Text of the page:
I’ll not get into the politics here, because I simply don’t know enough about the subject, but I think it would be fair to say that free expression through music and art is (as compared to Europe and USA at least) is a relatively new concept but one which has been burning slowly for the past generation and is now being fanned into a full blown fire-storm.
One band receiving much critical attention, not only in their home city of Santiago but further afield in both their country and now USA (having been signed to the innovative Koolarrow Records label) is COMO ASESINAR a FELIPES.
Initially formed by three music students with a shared passion of Hip Hop, their incursion into the underground musical scene resulted in their teaming up with experimental MC Koala Contreras and his DJ, Sp@cio. Bang! They had found their sound!
Of course, every self-respecting Hip Hop band must be able to count amongst their numbers an ‘MC’ and a ‘DJ.’ It’s the law, isn’t it? And that’s where Hip Hop kind of loses me a little. But fortunately, for the purposes of writing this little review at least, COMO ASESINAR a FELIPES are not quite your average, run of the mill, standard Hip Hop band.
And the big word here is ‘band.’
See, theirs is not a sound obscured by a flurry of programmed beats and looped riffs. This is a fully functional working unit. They don’t do bling either! They are not your traditional Hip Hop band.
In fact, in breaking with convention some may debate the’Hip Hop’ tag to a degree. It’s certainly more subtle in its delivery with little flashes of jazz and of course Latin influences. But when you consider this is the band’s fourth album as far as I can see, with the first seeking to integrate jazz, rock, and rap; the second, a live symphony orchestra to create cinematic arrangements inspired by impressionism, and the third one featuring three diverse musicians (a Chilean punk legend; a well known jazz guitarist and the best known MC in the country) – then you’ll appreciate they are not afraid of diversification.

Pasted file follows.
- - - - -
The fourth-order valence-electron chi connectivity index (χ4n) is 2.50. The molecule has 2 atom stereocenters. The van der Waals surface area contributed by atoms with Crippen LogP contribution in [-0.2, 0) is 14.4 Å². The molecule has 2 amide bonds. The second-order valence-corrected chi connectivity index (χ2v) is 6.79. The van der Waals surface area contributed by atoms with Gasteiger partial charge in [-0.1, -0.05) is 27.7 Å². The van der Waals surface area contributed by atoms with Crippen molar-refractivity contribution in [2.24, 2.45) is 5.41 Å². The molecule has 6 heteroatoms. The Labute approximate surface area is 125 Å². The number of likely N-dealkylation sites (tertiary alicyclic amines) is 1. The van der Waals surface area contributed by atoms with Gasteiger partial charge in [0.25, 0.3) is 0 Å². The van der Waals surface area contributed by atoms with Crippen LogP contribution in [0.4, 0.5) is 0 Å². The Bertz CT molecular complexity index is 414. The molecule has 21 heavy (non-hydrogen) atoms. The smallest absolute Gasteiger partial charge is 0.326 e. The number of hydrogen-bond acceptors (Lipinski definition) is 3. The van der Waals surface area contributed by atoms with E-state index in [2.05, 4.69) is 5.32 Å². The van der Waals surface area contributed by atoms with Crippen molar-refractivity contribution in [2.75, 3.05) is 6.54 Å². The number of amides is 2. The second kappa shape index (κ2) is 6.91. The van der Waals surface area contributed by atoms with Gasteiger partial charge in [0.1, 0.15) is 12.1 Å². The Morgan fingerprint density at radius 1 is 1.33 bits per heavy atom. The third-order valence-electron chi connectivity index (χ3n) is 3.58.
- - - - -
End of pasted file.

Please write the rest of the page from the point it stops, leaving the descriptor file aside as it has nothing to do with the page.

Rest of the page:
They also sing in their native Spanish tongue, which gives the album a fresh sound to those of us more accustomed to listening in English.
Opening track ‘Pajaros en Contra,’ features what sounds like a telephone conversation and spoken lyrics that sound quite manic and desperate in parts, hushed and controlled in others. Unlike many Hip Hop songs I hear (which, if I’m honest, isn’t an awful lot!) it doesn’t follow any regular template as such, with different timings and no discernible chorus. It somehow comes across quite naturally, just like a group of guys hanging about the street corner and talking.
‘De Doble Filo,‘ has some great Beefheart / Zappa-esque discordant trumpet sounds playing in the distant background of this eight-minute epic. The synth takes on an almost buzzing sound that morphs at points into something much more sinister, and is then overlaid with breathless panting and little classical piano arpeggios. Add a throbbing bassline and some unobtrusive ‘scratching’ and you have a pretty enthralling and atmospheric track.
‘Siempre Sera Lo Mismo,‘ is, apart from some spoken backing vocals in the form of a TV / radio broadcast (I think) an instrumental track. It’s a bit livelier than the preceding two, and because it sticks more to a concise format is probably more accessible for those not big on Hip Hop as a rule.
‘El Recurso Popular Mas Valido,‘ bubbles and froths gently for the initial two and a half minutes with more little lounge-music styled piano and atmospheric trumpet blasts, before the drums kick in and the song takes on an aggressive front. You can sense the frustration and anger in the vocals as the determination to no longer accept those running the country for their own personal material gains.
Title track ‘ ‘Comenzara de Nuevo,’ follows – no need for any comment as you can hear this one for yourself!
The final song ‘Alto,’ is the shortest on the album, barely making it to two and a half minutes. It’s a busy little track, with lots going on as it builds and careers towards its, and the album’s, conclusion.
I really like the idea of bands like CAF taking established genres and sounds and adding some local influences as they most obviously have on this album. That alone merits both praise and kudos.
(‘Comenzara de Nuevo’ is released through Koolarrow Records on 9th April 2013)